Truett grad touches poor Miami neighborhood

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MIAMI, Fla.—When many wouldn’t, Angel and Jason Pittman believe—in their neighbors, in their community and in what God can do. After years of living that message in Overtown, the poorest neighborhood in Miami, the community is starting to believe, too.

The Pittmans serve as Cooperative Baptist Fellowship field personnel in Overtown through Touching Miami with Love, an urban ministry operating since 1993. Drug trafficking, violence, failed programs, racial tension and single-parent families are just a few of the local challenges facing Overtown, but now residents are beginning to come together to talk about community change.

“It’s been great to see them start to take charge and be excited about themselves being part of the solution,” said Jason Pittman, a graduate of Baylor University’s Truett Theological Seminary. “They can do things to help make things better. That’s very exciting to see them catching a vision to what God can do here.”



Jason Pittman (center) speaks to a group of volunteers who recently painted a mural at Touching Miami with Love. (PHOTO/Courtesy of Angel Pittman)

Appointed as CBF field personnel in 2002, the Pittmans followed their heart for urban ministry to inner-city Detroit. In 2005, they moved to Miami, where he serves as executive director for Touching Miami with Love, and she works as director of development.

After a year of building relationships, they restarted an after-school children’s program at Touching Miami with Love, focused on the goal of making education fun. Children who couldn’t even identify their country or state on a map before the program started now can locate every state on a national map and all the continents on a globe.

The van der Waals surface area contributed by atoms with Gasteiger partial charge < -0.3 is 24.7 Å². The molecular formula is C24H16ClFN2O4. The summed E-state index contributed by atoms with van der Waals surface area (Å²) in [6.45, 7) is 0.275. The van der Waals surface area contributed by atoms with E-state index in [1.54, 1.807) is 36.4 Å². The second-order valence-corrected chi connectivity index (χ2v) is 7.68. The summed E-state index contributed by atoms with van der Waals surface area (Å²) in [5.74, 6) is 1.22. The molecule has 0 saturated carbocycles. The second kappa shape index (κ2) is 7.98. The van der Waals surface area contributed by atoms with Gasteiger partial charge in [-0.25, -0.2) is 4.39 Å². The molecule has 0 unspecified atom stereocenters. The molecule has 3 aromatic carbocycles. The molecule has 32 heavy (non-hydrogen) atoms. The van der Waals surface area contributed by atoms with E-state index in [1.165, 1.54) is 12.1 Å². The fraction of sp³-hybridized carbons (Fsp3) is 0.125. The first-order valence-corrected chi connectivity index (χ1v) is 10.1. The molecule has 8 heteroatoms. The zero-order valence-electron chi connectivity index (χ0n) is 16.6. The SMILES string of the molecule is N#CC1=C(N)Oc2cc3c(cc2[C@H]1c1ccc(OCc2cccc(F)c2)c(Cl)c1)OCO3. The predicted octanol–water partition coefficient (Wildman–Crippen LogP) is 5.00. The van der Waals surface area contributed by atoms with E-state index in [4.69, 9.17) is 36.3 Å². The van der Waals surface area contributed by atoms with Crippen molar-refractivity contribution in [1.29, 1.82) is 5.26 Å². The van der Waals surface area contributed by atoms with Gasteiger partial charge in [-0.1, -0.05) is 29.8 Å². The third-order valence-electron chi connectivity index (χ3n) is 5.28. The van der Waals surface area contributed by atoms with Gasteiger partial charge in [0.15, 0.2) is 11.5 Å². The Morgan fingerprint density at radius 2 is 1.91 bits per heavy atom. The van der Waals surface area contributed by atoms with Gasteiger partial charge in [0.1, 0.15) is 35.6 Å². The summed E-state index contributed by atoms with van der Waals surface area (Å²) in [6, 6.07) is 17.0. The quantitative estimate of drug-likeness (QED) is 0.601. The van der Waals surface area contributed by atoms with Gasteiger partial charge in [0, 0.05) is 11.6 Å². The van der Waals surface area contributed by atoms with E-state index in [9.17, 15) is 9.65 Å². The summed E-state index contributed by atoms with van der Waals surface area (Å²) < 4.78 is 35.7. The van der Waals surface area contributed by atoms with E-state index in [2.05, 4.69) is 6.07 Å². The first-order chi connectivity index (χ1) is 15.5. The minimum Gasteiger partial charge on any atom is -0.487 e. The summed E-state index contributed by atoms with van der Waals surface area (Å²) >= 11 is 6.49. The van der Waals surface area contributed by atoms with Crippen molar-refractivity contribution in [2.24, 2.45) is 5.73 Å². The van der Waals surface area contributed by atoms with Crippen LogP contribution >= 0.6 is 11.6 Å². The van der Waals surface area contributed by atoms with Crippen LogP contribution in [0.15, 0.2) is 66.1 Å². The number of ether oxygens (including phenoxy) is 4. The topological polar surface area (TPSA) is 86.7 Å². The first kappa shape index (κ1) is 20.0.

“People in the community started seeing what a great program we were providing and came to us about partnerships,” Mrs. Pittman said. “We got a major grant that has allowed us to increase our hours and (number of) kids served. We’ve seen explosive growth.” 



But the ministry doesn’t just help children. Programs also are offered for parents, and the Pittmans hope entire families will engage with Touching Miami with Love and work toward community transformation.  

“Our calling is to this neighborhood and to see it transformed into a picture of God’s kingdom here on earth—a community that’s safe where people can live and raise a family. One that offers hope, opportunity and resources,” Pittman said.

After 15 years of Touching Miami with Love, positive signs abound.  Youth are turning to Christ. There’s growing energy behind planting a neighborhood church. Residents are recognizing their own skills and starting to believe they can better the neighborhood. The Pittmans see the change because they live in the community and are part of its daily life.  


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“We experience the same thing everyone else is experiencing. If we hear a gun battle at night, they’re hearing the same thing we hear,” he said. “Living here builds a trust and camaraderie that you can’t have if you don’t live here.”

His wife added, “You cannot be the presence of Christ if you’re not willing to be present.”

Through a ministry of short-term presence, churches have become a vital part of the ministry. Many churches come each year to help lead summer camps, which make an impact on children and youth and also help establish credibility in the community.



After a 2005 hurricane, Touching Miami with Love stored belongings for many families whose apartments were damaged and condemned. Many of these families didn’t know Touching Miami with Love, but a respected community leader yelled, “These are the people that love on our kids in the summer.”

“If we hadn’t had church groups coming in and loving on their kids, we never would have had that open door. Never,” Pittman said. “Churches allow our impact to be so much greater.”

 




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